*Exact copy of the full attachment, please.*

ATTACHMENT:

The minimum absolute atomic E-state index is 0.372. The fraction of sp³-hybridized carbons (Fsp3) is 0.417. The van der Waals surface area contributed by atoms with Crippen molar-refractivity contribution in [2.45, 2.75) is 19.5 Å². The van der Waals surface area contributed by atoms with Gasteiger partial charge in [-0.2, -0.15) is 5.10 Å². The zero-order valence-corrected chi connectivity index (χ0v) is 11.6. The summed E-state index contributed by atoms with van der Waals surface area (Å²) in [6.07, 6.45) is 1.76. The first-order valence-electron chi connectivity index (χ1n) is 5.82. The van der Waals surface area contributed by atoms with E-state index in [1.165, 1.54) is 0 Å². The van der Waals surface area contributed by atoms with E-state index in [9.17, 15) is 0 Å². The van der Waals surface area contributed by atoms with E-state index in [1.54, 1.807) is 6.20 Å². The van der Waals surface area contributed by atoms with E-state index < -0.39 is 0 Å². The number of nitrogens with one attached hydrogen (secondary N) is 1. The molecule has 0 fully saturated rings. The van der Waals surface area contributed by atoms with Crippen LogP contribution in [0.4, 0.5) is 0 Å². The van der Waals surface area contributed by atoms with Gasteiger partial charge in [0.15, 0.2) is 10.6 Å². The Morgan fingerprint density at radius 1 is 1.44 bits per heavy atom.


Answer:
The minimum absolute atomic E-state index is 0.372. The fraction of sp³-hybridized carbons (Fsp3) is 0.417. The van der Waals surface area contributed by atoms with Crippen molar-refractivity contribution in [2.45, 2.75) is 19.5 Å². The van der Waals surface area contributed by atoms with Gasteiger partial charge in [-0.2, -0.15) is 5.10 Å². The zero-order valence-corrected chi connectivity index (χ0v) is 11.6. The summed E-state index contributed by atoms with van der Waals surface area (Å²) in [6.07, 6.45) is 1.76. The first-order valence-electron chi connectivity index (χ1n) is 5.82. The van der Waals surface area contributed by atoms with E-state index in [1.165, 1.54) is 0 Å². The van der Waals surface area contributed by atoms with E-state index in [9.17, 15) is 0 Å². The van der Waals surface area contributed by atoms with E-state index in [1.54, 1.807) is 6.20 Å². The van der Waals surface area contributed by atoms with E-state index < -0.39 is 0 Å². The number of nitrogens with one attached hydrogen (secondary N) is 1. The molecule has 0 fully saturated rings. The van der Waals surface area contributed by atoms with Crippen LogP contribution in [0.4, 0.5) is 0 Å². The van der Waals surface area contributed by atoms with Gasteiger partial charge in [0.15, 0.2) is 10.6 Å². The Morgan fingerprint density at radius 1 is 1.44 bits per heavy atom.